‘The Assassination of Brangwain Spurge’ by M.T. Anderson and Eugene Yelchin—Things We Can Learn From Brangwain Spurge

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The Assassination of Brangwain Spurge \ Image: Candlewick Press
The Assassination of Brangwain Spurge Image: Candlewick Press
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 The Assassination of Brangwain Spurge by M.T. Anderson and Eugene Yelchin is full of life lessons on how to act in cultural situations and the consequences of what could happen if you don’t behave. It’s imperative when visiting a foreign nation that you take into account that your mannerisms might not be polite in the country you’re visiting and you must adapt to their ways of life. Here are a few things you can learn from Brangwain’s mistakes.

  • Do your research before visiting. If you find out that the country of origin has “odd” customs, don’t act surprised and shocked when you get there. These are their customs. They’re not going to change just because you’ve arrived. Be polite and move on.
  • Don’t forget to unpack your manners with your other belongings. I’m thinking Brangwain forgot to pack his when he was packing his shirts.
  • Standing up and calling your hosts a “barbarian nation” should be avoided. End of discussion.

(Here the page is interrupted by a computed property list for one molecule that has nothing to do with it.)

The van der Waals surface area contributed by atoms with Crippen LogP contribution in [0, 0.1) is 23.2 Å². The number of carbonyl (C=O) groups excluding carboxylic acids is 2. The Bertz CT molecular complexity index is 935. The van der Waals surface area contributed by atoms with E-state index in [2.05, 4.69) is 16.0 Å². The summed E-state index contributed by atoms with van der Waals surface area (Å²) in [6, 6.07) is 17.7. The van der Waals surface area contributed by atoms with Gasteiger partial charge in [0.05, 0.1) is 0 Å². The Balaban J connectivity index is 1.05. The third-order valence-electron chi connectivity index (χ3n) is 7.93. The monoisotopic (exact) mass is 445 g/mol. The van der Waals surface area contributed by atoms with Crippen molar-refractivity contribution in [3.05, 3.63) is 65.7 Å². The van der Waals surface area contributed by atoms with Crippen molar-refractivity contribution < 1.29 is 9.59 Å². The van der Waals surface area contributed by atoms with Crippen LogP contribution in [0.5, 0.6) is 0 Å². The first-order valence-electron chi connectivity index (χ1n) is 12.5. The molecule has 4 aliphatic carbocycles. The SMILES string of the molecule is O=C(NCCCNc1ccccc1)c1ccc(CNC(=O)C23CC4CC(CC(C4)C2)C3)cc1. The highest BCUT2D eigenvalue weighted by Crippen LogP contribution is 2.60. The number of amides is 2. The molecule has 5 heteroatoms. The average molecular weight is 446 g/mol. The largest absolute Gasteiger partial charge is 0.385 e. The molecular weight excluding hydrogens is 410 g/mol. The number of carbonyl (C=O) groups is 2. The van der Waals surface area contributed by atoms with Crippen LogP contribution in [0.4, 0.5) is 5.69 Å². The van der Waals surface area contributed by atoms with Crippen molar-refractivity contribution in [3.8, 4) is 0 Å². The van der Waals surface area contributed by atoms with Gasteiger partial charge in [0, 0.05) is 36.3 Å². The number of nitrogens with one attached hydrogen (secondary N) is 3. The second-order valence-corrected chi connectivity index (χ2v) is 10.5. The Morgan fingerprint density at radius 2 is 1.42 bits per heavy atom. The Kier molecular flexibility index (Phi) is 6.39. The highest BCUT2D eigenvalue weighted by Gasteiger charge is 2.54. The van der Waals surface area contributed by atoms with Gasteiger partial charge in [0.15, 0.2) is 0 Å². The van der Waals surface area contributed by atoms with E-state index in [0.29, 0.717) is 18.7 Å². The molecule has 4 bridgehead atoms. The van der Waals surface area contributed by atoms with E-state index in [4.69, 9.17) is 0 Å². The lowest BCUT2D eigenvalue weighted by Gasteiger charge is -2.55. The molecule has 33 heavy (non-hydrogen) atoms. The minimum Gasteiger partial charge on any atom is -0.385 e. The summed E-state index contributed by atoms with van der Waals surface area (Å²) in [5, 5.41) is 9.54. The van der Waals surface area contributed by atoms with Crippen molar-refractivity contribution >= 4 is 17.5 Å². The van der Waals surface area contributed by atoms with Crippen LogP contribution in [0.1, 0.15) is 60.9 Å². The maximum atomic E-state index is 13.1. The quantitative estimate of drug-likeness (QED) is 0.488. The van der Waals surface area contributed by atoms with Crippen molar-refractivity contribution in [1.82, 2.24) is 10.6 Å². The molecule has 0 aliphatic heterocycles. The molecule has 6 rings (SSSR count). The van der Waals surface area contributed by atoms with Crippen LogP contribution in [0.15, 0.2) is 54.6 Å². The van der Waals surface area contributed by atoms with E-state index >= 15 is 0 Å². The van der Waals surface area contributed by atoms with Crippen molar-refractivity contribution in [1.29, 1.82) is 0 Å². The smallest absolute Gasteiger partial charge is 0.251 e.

• If you’re hosting someone from another country that your country just happened to go to war with a few years past, avoid talking about their murdered loved ones as something to be celebrated. This should be one of those “duh” moments but apparently wasn’t for the goblins.
  • Look up the local laws and don’t break them. Common sense kind of stuff really. I guess Brangwain didn’t have any.
  • Patience goes a long way with visitors, but so does a handy “guide to our ways of life.” If you are hosting someone from another culture in your home, put together a quick “Guide to Our Home” for them to look over that walks them through local customs, formalities, and things they should know. A pocket-sized variation gets bonus points.

No matter where you travel, be safe and be friendly to your hosts. Remember they are excited to have you and the experience will be more pleasant if you return the excitement.

Don’t forget to pick up The Assassination of Brangwain Spurge by M.T. Anderson and Eugene Yelchin. It’s a fun ride from beginning to end for ages 10 to 14.

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